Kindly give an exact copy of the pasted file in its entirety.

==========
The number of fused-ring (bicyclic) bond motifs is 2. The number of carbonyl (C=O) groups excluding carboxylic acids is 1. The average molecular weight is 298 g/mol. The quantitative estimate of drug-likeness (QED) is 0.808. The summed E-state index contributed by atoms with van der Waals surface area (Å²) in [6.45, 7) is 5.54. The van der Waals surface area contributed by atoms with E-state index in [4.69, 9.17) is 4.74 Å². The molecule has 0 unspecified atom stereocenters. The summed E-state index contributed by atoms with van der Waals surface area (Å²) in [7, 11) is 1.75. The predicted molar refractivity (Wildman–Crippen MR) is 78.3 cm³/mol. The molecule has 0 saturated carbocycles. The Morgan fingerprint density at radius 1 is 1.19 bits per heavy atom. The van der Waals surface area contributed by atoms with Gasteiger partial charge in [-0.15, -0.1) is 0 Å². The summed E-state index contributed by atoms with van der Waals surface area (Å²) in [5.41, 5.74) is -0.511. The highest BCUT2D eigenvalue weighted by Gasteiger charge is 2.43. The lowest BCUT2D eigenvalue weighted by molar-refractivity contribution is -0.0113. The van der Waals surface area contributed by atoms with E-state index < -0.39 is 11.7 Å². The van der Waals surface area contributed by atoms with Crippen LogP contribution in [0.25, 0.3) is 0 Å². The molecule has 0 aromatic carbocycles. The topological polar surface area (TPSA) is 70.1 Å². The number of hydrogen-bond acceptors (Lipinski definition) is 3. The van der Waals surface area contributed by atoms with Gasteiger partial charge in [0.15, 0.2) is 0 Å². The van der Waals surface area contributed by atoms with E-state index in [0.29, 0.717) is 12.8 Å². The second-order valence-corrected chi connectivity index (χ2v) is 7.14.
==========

The number of fused-ring (bicyclic) bond motifs is 2. The number of carbonyl (C=O) groups excluding carboxylic acids is 1. The average molecular weight is 298 g/mol. The quantitative estimate of drug-likeness (QED) is 0.808. The summed E-state index contributed by atoms with van der Waals surface area (Å²) in [6.45, 7) is 5.54. The van der Waals surface area contributed by atoms with E-state index in [4.69, 9.17) is 4.74 Å². The molecule has 0 unspecified atom stereocenters. The summed E-state index contributed by atoms with van der Waals surface area (Å²) in [7, 11) is 1.75. The predicted molar refractivity (Wildman–Crippen MR) is 78.3 cm³/mol. The molecule has 0 saturated carbocycles. The Morgan fingerprint density at radius 1 is 1.19 bits per heavy atom. The van der Waals surface area contributed by atoms with Gasteiger partial charge in [-0.15, -0.1) is 0 Å². The summed E-state index contributed by atoms with van der Waals surface area (Å²) in [5.41, 5.74) is -0.511. The highest BCUT2D eigenvalue weighted by Gasteiger charge is 2.43. The lowest BCUT2D eigenvalue weighted by molar-refractivity contribution is -0.0113. The van der Waals surface area contributed by atoms with E-state index < -0.39 is 11.7 Å². The van der Waals surface area contributed by atoms with Crippen LogP contribution in [0.25, 0.3) is 0 Å². The molecule has 0 aromatic carbocycles. The topological polar surface area (TPSA) is 70.1 Å². The number of hydrogen-bond acceptors (Lipinski definition) is 3. The van der Waals surface area contributed by atoms with Gasteiger partial charge in [0.15, 0.2) is 0 Å². The van der Waals surface area contributed by atoms with E-state index in [0.29, 0.717) is 12.8 Å². The second-order valence-corrected chi connectivity index (χ2v) is 7.14.